When searching for answers to a particular error message, it is important to be specific. The more time you spend trying to understand the error or the issue yourself, the better you will be at explaining it and, therefore, the better you will be at searching for a solution. Avoid searching for things that are too general because, again, you will not get many relevant results.  Don't feel discouraged as you work through solutions. It's part of the process of getting more acquainted with errors and how to fix them. 

 

 

Why Programming Language Versions Matter When You Face an Error Message

Finally, pay attention to language versions. The Python programming language has some differences between versions, particularly between Python 2 and Python 3. When going over a solution, make sure it is a solution for your specific version (in this article series, I will only cover Python 3+).

In fact, I would recommend, at least in the beginning to include the language version in your search to make sure that you get solutions that are more relevant for your specific programming language version first.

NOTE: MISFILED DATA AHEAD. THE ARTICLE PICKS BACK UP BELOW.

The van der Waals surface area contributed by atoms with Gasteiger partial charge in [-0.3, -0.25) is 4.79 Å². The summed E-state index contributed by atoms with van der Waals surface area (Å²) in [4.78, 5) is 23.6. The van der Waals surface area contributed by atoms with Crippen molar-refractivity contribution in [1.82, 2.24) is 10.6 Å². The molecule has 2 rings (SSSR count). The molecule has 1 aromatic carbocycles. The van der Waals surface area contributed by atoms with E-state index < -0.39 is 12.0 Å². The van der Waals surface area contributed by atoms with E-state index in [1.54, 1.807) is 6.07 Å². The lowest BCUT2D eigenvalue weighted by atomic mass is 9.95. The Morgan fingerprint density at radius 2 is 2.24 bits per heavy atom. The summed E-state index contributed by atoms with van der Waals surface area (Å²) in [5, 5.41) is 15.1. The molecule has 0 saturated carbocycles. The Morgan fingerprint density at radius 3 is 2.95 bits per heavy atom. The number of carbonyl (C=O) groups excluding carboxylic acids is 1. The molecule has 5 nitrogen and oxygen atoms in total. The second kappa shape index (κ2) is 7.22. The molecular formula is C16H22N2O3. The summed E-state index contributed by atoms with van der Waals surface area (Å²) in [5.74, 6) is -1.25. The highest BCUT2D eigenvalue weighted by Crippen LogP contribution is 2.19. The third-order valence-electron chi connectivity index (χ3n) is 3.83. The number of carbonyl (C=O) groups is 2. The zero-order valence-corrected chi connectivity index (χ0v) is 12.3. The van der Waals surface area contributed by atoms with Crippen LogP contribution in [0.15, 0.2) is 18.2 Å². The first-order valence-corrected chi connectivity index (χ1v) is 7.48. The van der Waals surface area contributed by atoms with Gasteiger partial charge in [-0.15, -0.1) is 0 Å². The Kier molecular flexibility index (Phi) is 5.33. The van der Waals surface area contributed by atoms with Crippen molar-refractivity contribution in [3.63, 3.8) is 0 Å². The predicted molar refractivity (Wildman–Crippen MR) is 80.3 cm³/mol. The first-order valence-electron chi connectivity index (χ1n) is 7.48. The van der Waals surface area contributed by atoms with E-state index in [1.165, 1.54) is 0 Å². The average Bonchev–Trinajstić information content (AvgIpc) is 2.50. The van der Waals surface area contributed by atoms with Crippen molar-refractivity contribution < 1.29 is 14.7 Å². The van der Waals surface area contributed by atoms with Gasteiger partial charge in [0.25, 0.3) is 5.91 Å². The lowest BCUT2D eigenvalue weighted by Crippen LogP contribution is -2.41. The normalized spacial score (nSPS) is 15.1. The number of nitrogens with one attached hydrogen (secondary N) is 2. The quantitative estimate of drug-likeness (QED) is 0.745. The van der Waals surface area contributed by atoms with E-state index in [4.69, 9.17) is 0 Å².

Image source: https://en.wikipedia.org/wiki/RTFM

 

When in Doubt, Read the F***ing Manual

Sometimes (though rarely), searching on the web does not lead to a solution. In this case, I will read the programming language documentation. The Python 3 documentation can be found at: https://docs.python.org/3. Python has very good documentation, though sometimes it does take some familiarity with programming in general to understand parts of it. So when you're just getting started, things can be a bit cryptic while you search for help with an error message.

As you get more advanced, however, navigating and parsing the documentation will become easier. When using the documentation, one very important thing to pay attention to is the language version. That URL above takes us to the Python 3 documentation, but you can also find documentation for older versions of Python. Just make sure - particularly if you follow a link from somewhere on the internet - that the documentation is relevant to your programming language version!

 

When All Else Fails, Crowdsource the Answer for Programming Error Help

The documentation is often useful, but in the beginning it can be a bit harder to find the things that are relevant to you. When an internet search fails you and the documentation is also not helpful, you can actually crowdsource an answer.